A new report, Blast Injuries: The impact of explosive weapons on children in conflict, was released today by Save the Children. This report also coincided with the release of the The Paediatric Blast Injury Field Manual, by the Paediatric Blast Injury Partnership (PBIP), of which Save the Children is a co-convenor. A press release on the findings can be read, here.
The report found that explosive weapons, such as suicide bombs, landmines, unexploded ordinance, and air strikes, for example, account for 72% of child deaths and injuries across the world’s deadliest war zones.
The analysis is based on UN data on the five deadliest conflicts for children – Nigeria, Afghanistan, Iraq, Syria and Yemen – as well as from a new review of child injury data, commissioned by PBIP.
Other key findings include:
- In 2017 in Afghanistan, Iraq, Nigeria, Syria and Yemen 7,364 children were killed or maimed in conflict, with an estimated 5,322 of those linked to blasts.
- In Afghanistan, explosive weapons were the cause of death in 84 per cent of child conflict fatalities over a two-year period, compared to 56 per cent of civilian adult deaths. Child casualties were approximately twice as likely to be killed by rockets, mortars and grenades than adult casualties.
- Half of all child casualties in 2017 in Nigeria were the result of suicide attacks or IEDs
- Children’s bones bend more than those of adults, meaning a higher chance of long-term deformities as a result of blast injury. A child’s skull is also not as thick as that of an adult, meaning their risk of brain injury is higher.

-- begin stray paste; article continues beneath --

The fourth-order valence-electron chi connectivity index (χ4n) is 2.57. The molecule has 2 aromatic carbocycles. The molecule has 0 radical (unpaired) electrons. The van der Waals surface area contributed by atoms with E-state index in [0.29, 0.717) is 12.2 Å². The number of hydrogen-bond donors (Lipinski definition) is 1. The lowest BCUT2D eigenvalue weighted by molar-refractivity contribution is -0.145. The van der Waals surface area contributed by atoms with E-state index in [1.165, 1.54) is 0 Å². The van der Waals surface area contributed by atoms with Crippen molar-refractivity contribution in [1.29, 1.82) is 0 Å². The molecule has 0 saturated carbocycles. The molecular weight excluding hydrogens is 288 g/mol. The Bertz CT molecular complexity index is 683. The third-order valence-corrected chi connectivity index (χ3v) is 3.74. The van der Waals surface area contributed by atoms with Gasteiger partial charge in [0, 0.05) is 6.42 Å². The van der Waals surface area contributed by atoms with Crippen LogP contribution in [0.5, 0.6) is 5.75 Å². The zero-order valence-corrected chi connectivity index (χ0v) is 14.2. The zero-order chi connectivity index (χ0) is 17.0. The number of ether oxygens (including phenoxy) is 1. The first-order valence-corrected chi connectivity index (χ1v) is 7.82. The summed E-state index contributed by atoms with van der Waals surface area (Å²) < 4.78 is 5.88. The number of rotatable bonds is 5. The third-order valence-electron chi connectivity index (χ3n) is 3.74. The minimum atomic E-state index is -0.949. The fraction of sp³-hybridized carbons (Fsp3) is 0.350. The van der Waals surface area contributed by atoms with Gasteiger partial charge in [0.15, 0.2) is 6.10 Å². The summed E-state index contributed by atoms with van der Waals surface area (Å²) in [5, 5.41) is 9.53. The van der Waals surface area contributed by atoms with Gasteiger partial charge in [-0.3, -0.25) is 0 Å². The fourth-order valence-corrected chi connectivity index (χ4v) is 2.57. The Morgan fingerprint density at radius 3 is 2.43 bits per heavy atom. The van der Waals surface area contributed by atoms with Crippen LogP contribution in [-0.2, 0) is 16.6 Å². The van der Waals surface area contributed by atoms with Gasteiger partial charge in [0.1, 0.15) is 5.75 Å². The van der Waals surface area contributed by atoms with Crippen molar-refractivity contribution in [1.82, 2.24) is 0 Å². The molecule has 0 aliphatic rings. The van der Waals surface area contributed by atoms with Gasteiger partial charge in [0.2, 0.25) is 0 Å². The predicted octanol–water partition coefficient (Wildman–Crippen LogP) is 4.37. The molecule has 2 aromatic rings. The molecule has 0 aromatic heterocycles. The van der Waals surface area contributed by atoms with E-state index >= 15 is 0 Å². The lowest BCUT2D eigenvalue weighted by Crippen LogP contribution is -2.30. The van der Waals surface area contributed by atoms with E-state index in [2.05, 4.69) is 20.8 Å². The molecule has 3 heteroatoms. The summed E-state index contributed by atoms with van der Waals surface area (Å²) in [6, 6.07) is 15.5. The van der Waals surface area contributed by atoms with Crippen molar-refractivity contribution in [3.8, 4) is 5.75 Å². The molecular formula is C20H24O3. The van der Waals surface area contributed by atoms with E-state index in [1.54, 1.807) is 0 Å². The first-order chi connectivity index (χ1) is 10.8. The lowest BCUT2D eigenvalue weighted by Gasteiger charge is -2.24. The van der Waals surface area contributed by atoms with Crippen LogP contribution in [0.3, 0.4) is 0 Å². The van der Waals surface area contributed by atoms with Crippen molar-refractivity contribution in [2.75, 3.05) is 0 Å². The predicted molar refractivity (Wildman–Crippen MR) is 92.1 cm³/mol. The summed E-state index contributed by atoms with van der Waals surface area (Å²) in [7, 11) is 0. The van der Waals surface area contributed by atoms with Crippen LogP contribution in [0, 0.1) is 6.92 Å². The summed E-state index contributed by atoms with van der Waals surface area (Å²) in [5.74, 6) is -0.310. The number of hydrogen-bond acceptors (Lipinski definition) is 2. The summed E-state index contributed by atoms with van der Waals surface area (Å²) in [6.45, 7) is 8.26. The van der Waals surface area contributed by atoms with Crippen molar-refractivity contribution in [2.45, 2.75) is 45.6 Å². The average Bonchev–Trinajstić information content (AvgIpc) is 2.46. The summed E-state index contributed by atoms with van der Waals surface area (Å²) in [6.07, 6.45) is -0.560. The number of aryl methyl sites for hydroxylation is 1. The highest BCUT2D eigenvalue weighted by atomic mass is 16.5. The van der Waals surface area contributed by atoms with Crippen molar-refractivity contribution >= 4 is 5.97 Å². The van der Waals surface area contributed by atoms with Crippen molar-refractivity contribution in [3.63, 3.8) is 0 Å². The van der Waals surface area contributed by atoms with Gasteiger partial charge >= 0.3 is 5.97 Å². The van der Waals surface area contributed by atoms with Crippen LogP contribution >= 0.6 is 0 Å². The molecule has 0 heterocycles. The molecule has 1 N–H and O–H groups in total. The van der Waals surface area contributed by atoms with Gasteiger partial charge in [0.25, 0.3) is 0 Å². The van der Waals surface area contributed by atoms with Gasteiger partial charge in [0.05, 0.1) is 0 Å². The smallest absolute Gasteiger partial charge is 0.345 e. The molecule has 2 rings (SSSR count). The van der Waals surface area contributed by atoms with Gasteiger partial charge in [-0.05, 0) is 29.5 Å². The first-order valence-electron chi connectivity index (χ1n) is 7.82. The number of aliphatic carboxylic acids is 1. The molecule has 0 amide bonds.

- A child’s natural curiosity can put them in harm’s way. Unexploded ordnance – being small and sometimes colourful – can be easily mistaken for toys.
- Children are not only at grave risk of injury or death from explosives during conflict but also in the aftermath, such as in the Ukraine where 220,000 children in the east of the country were at risk from landmines in 2017.
- In some cases, children in conflict were exclusively killed by blasts, such as in 2014 in Gaza where 100% of all reported child fatalities were the result of explosive weapons
- The physical toll of explosive weapons on children is coupled with a heavy psychological toll, with 84% of adults and almost all children saying that ongoing bombing and shelling was the number one cause of psychological stress in children’s daily lives.
In response to the findings, PBIP launched a new ground-breaking field handbook to help doctors and surgeons working with children injured by explosive weapons.
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